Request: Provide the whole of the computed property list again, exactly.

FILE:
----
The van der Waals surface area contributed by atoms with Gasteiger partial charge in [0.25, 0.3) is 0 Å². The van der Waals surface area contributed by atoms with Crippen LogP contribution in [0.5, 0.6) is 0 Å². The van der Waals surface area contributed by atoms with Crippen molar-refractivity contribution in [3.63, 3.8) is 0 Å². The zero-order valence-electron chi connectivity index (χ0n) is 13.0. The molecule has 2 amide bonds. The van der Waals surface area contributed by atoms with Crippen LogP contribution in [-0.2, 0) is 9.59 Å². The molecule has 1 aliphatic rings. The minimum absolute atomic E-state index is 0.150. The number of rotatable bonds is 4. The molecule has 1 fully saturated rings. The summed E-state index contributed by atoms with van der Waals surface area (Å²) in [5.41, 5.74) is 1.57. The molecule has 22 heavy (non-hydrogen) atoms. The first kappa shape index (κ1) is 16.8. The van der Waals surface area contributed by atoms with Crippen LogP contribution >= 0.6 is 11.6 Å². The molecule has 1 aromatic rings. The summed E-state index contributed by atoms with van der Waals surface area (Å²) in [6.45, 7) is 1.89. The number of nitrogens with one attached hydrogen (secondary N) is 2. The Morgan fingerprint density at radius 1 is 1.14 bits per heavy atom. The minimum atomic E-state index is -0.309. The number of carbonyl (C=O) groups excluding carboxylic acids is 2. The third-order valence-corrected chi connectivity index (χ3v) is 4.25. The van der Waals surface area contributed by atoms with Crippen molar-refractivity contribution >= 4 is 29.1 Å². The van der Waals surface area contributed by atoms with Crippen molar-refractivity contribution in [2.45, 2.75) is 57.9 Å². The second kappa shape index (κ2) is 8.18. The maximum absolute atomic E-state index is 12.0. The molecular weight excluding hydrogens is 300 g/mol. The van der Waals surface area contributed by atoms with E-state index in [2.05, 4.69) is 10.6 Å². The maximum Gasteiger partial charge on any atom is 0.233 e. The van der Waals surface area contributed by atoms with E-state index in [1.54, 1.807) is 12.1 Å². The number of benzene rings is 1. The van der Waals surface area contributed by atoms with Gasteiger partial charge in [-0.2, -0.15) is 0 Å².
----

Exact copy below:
The van der Waals surface area contributed by atoms with Gasteiger partial charge in [0.25, 0.3) is 0 Å². The van der Waals surface area contributed by atoms with Crippen LogP contribution in [0.5, 0.6) is 0 Å². The van der Waals surface area contributed by atoms with Crippen molar-refractivity contribution in [3.63, 3.8) is 0 Å². The zero-order valence-electron chi connectivity index (χ0n) is 13.0. The molecule has 2 amide bonds. The van der Waals surface area contributed by atoms with Crippen LogP contribution in [-0.2, 0) is 9.59 Å². The molecule has 1 aliphatic rings. The minimum absolute atomic E-state index is 0.150. The number of rotatable bonds is 4. The molecule has 1 fully saturated rings. The summed E-state index contributed by atoms with van der Waals surface area (Å²) in [5.41, 5.74) is 1.57. The molecule has 22 heavy (non-hydrogen) atoms. The first kappa shape index (κ1) is 16.8. The van der Waals surface area contributed by atoms with Crippen LogP contribution >= 0.6 is 11.6 Å². The molecule has 1 aromatic rings. The summed E-state index contributed by atoms with van der Waals surface area (Å²) in [6.45, 7) is 1.89. The number of nitrogens with one attached hydrogen (secondary N) is 2. The Morgan fingerprint density at radius 1 is 1.14 bits per heavy atom. The minimum atomic E-state index is -0.309. The number of carbonyl (C=O) groups excluding carboxylic acids is 2. The third-order valence-corrected chi connectivity index (χ3v) is 4.25. The van der Waals surface area contributed by atoms with Crippen molar-refractivity contribution >= 4 is 29.1 Å². The van der Waals surface area contributed by atoms with Crippen molar-refractivity contribution in [2.45, 2.75) is 57.9 Å². The second kappa shape index (κ2) is 8.18. The maximum absolute atomic E-state index is 12.0. The molecular weight excluding hydrogens is 300 g/mol. The van der Waals surface area contributed by atoms with E-state index in [2.05, 4.69) is 10.6 Å². The maximum Gasteiger partial charge on any atom is 0.233 e. The van der Waals surface area contributed by atoms with E-state index in [1.54, 1.807) is 12.1 Å². The number of benzene rings is 1. The van der Waals surface area contributed by atoms with Gasteiger partial charge in [-0.2, -0.15) is 0 Å².